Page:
http://creative50.mif.co.uk/people/cathy-wilcock
and of the poem – which is a very neat celebration of the many districts of Manchester:
http://creative50.mif.co.uk/the-city-and-the-people

July 29 Simons Wood, Wokingham

This was week 3 of the Mary Hyde challenge. This week to gain the Mary Hyde souvenir one had to find or deposit a trackable. Finding trackables can often be tricky, as frequently caches are listed as ‘containing a trackable’ but due to various reasons, the trackable is missing. We were therefore grateful we had a trackable in our possession, Annerschter (aka Henry’s Cat). But where to place it ? The weather was forecast to very wet so a short caching trip was planned in Simons Wood on the border of Wokingham/Crowthorne/Finchampstead. Fingers crossed we would finish before it rains!

Simons Wood is owned the National Trust, and is a heavily wooded, and in places heavily rhododendron-ed. The National Trust are slowly removing many of these large invasive plants, but it will still take some time until Simons Wood loses its ‘jungle’ feel.

Is it a jungle or is it Simon’s Wood?


We’ve cached here before – way back in July 2014 when we found one the UK’s oldest geocaches, first hidden in 2003.
Today would be on the other side of the Wood and we would circumnavigate a property known as ‘The Heritage Club’.

Our first find, was well hidden under a fallen tree. We quickly discovered though, it was not a simple find. The cache had been procured from cache maker JJEF, and we had to work out how to open the cache! Like many of JJEF’s caches, it only takes a minute or two..but it gave our ‘little grey cells’ a light work out. As the cache was quite big, it was here placed Annerschter in.

No prizes for guessing where the cache is …

…here!

The second and third caches were harder to find. The hints were ‘near a circular clearing’ and ‘in the roots of a silver birch’. Well, woodland is always changing. Clearings are not clearings for long, silver birches tend to form a mini forest of their own.

For both caches we spent 10-15 minutes looking at a myriad of hiding places, and came close to DNFing both.

Amost a DNF !


Fortunately persistence paid off, and we were successful at each.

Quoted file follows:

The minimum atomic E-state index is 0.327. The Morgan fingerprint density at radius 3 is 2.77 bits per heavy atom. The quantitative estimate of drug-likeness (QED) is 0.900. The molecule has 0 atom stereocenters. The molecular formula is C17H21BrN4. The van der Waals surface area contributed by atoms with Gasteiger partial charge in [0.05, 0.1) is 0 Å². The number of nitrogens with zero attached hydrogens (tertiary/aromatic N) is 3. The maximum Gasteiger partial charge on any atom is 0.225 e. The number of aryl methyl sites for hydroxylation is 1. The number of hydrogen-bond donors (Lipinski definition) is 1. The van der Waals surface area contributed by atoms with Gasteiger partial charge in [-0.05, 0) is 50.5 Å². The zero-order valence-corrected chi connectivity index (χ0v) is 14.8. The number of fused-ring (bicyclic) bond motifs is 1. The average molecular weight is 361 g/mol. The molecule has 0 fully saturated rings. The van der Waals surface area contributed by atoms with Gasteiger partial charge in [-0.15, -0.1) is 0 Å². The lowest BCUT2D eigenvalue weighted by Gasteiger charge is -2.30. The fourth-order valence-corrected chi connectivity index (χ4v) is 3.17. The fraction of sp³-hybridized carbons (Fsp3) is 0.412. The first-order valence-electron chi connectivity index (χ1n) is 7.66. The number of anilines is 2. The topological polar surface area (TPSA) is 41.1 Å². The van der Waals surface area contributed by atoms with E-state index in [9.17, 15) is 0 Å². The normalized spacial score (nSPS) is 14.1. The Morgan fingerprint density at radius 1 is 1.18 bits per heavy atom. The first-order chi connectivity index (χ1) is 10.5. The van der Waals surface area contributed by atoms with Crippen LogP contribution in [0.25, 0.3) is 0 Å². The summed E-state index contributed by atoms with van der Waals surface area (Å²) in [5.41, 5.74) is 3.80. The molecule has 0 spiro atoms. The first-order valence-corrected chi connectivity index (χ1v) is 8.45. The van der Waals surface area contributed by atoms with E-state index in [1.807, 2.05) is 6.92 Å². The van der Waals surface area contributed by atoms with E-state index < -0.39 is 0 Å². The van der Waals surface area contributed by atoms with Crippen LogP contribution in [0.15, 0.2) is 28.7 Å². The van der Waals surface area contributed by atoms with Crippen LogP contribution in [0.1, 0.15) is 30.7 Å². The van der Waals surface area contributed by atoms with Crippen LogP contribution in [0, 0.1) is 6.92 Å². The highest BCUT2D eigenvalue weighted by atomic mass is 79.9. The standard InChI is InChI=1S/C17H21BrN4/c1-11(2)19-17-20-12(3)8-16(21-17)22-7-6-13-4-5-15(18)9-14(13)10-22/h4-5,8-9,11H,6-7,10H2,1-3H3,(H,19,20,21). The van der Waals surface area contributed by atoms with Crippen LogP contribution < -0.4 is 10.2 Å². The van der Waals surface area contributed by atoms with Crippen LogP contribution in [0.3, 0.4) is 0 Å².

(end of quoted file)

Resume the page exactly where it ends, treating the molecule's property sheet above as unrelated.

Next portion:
Our route back to the car passed the gates of ‘The Heritage Club’, a grandiose title which can easily be mistaken. It is not some 17th century building, or 19th century steam railway.. it is in fact a nudist holiday camp.

The Heritage Club

The Heritage Club

This accounts for the very high, prison-like fences surrounding the property. Given our struggles to find the last two caches we probably wouldn’t have seen anything if the fences weren’t so high!

Last cache of the day

The skies were darkening and cars had headlights on (at 11 am on a July morning!) we had a quarter of a mile yomp along a pavement back to the car. One cache to find – magnetic behind a road sign – and we would have finished. Yards from the car park, the first raindrops fell and we reached the car without getting too wet but having gained another Mary Hyde souvenir.

July 22 : Teddy the Hamster

Hello, Mrs Hg137 here.

On a short (just four) caching trip, we acquired a trackable as part of the prize for solving one of the devilish caches.

Teddy the Hamster

Teddy the Hamster


This trackable has a simple mission, and I can’t possibly comment on whether this is a good mission!

“Out of Bracknell and as far as possible! “

The trackable started off in autumn 2015, but became inactive around the end of the same year. It was relaunched, with a new owner, in June 2017, and was then placed in a cache somewhere in Bracknell. Wherever that was, it wasn’t where we found it, and we’re uncertain how it got to the Green Hill cache series in another part of Bracknell.

No matter, we have hold of the trackable now, and it would be churlish of us not to help it with its mission, so we plan to take it to the UK Mega in Devon in early August.

June 24 : M & S Wedding

Hello, Mrs Hg137 here.

Out for a second day’s caching, quite close to home, we found this dinky little trackable in a cache in the Cache-as-Cache-can series in Farley Hill, Berkshire.

M & S Wedding

M & S Wedding


It started its journey in a Church Micro cache at Milton on Stour, on the northern edge of Dorset.  It was placed to commemorate a wedding and the very first cacher to retrieve it, that same day, said that the sound of the wedding could be heard as it was retrieved.  How sweet!

It’s the third trackable of this kind placed by its owner, and the mission for this trackable is for the rings to travel the world together, possibly making it as far as Garden City, New York.  (I wonder if that was the honeymoon destination?)